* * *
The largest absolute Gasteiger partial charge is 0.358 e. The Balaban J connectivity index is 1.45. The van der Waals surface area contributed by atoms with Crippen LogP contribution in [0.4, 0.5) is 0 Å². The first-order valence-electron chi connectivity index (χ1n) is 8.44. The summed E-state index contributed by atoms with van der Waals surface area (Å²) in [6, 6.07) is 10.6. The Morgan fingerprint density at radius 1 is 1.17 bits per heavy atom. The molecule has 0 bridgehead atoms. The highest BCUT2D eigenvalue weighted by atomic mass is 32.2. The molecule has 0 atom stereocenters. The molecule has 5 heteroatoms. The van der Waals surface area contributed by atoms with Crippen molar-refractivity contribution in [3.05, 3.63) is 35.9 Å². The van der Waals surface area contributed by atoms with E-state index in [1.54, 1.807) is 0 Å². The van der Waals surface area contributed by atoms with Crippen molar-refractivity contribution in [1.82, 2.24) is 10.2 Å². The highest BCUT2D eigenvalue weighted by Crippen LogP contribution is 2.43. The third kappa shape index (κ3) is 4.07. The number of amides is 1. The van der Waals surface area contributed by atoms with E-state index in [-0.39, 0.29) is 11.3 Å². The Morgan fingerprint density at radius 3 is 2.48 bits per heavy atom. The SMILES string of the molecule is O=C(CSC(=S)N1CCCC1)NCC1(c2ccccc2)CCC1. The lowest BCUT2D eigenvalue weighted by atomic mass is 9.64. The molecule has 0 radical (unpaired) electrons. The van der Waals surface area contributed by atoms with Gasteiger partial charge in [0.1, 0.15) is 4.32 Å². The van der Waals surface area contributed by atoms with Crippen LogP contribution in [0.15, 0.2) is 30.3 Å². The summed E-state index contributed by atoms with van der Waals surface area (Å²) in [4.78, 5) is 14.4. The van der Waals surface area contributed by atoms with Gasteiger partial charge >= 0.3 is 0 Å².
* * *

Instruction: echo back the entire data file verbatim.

The largest absolute Gasteiger partial charge is 0.358 e. The Balaban J connectivity index is 1.45. The van der Waals surface area contributed by atoms with Crippen LogP contribution in [0.4, 0.5) is 0 Å². The first-order valence-electron chi connectivity index (χ1n) is 8.44. The summed E-state index contributed by atoms with van der Waals surface area (Å²) in [6, 6.07) is 10.6. The Morgan fingerprint density at radius 1 is 1.17 bits per heavy atom. The molecule has 0 bridgehead atoms. The highest BCUT2D eigenvalue weighted by atomic mass is 32.2. The molecule has 0 atom stereocenters. The molecule has 5 heteroatoms. The van der Waals surface area contributed by atoms with Crippen molar-refractivity contribution in [3.05, 3.63) is 35.9 Å². The van der Waals surface area contributed by atoms with E-state index in [1.54, 1.807) is 0 Å². The van der Waals surface area contributed by atoms with Crippen molar-refractivity contribution in [1.82, 2.24) is 10.2 Å². The highest BCUT2D eigenvalue weighted by Crippen LogP contribution is 2.43. The third kappa shape index (κ3) is 4.07. The number of amides is 1. The van der Waals surface area contributed by atoms with E-state index in [-0.39, 0.29) is 11.3 Å². The Morgan fingerprint density at radius 3 is 2.48 bits per heavy atom. The SMILES string of the molecule is O=C(CSC(=S)N1CCCC1)NCC1(c2ccccc2)CCC1. The lowest BCUT2D eigenvalue weighted by atomic mass is 9.64. The molecule has 0 radical (unpaired) electrons. The van der Waals surface area contributed by atoms with Gasteiger partial charge in [0.1, 0.15) is 4.32 Å². The van der Waals surface area contributed by atoms with Crippen LogP contribution in [0.15, 0.2) is 30.3 Å². The summed E-state index contributed by atoms with van der Waals surface area (Å²) in [4.78, 5) is 14.4. The van der Waals surface area contributed by atoms with Gasteiger partial charge >= 0.3 is 0 Å².